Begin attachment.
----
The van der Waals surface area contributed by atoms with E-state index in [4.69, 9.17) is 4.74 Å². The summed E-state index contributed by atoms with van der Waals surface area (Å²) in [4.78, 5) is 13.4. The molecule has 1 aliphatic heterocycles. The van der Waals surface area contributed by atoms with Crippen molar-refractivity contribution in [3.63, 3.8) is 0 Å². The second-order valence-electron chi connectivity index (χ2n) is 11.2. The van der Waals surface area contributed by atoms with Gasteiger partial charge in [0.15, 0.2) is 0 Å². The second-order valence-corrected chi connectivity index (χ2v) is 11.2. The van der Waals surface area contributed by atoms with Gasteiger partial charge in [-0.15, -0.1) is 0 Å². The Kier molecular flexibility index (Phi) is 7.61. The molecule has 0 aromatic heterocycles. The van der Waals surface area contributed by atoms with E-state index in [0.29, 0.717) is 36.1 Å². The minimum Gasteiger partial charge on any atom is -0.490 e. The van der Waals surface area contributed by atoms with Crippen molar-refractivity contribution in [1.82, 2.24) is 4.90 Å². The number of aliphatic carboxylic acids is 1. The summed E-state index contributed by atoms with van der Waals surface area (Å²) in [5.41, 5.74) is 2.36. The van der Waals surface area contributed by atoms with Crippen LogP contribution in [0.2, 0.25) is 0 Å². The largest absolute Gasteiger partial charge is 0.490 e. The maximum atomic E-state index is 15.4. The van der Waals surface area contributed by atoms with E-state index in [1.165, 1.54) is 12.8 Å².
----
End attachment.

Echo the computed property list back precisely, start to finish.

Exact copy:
The van der Waals surface area contributed by atoms with E-state index in [4.69, 9.17) is 4.74 Å². The summed E-state index contributed by atoms with van der Waals surface area (Å²) in [4.78, 5) is 13.4. The molecule has 1 aliphatic heterocycles. The van der Waals surface area contributed by atoms with Crippen molar-refractivity contribution in [3.63, 3.8) is 0 Å². The second-order valence-electron chi connectivity index (χ2n) is 11.2. The van der Waals surface area contributed by atoms with Gasteiger partial charge in [0.15, 0.2) is 0 Å². The second-order valence-corrected chi connectivity index (χ2v) is 11.2. The van der Waals surface area contributed by atoms with Gasteiger partial charge in [-0.15, -0.1) is 0 Å². The Kier molecular flexibility index (Phi) is 7.61. The molecule has 0 aromatic heterocycles. The van der Waals surface area contributed by atoms with E-state index in [0.29, 0.717) is 36.1 Å². The minimum Gasteiger partial charge on any atom is -0.490 e. The van der Waals surface area contributed by atoms with Crippen molar-refractivity contribution in [1.82, 2.24) is 4.90 Å². The number of aliphatic carboxylic acids is 1. The summed E-state index contributed by atoms with van der Waals surface area (Å²) in [5.41, 5.74) is 2.36. The van der Waals surface area contributed by atoms with Crippen LogP contribution in [0.2, 0.25) is 0 Å². The largest absolute Gasteiger partial charge is 0.490 e. The maximum atomic E-state index is 15.4. The van der Waals surface area contributed by atoms with E-state index in [1.165, 1.54) is 12.8 Å².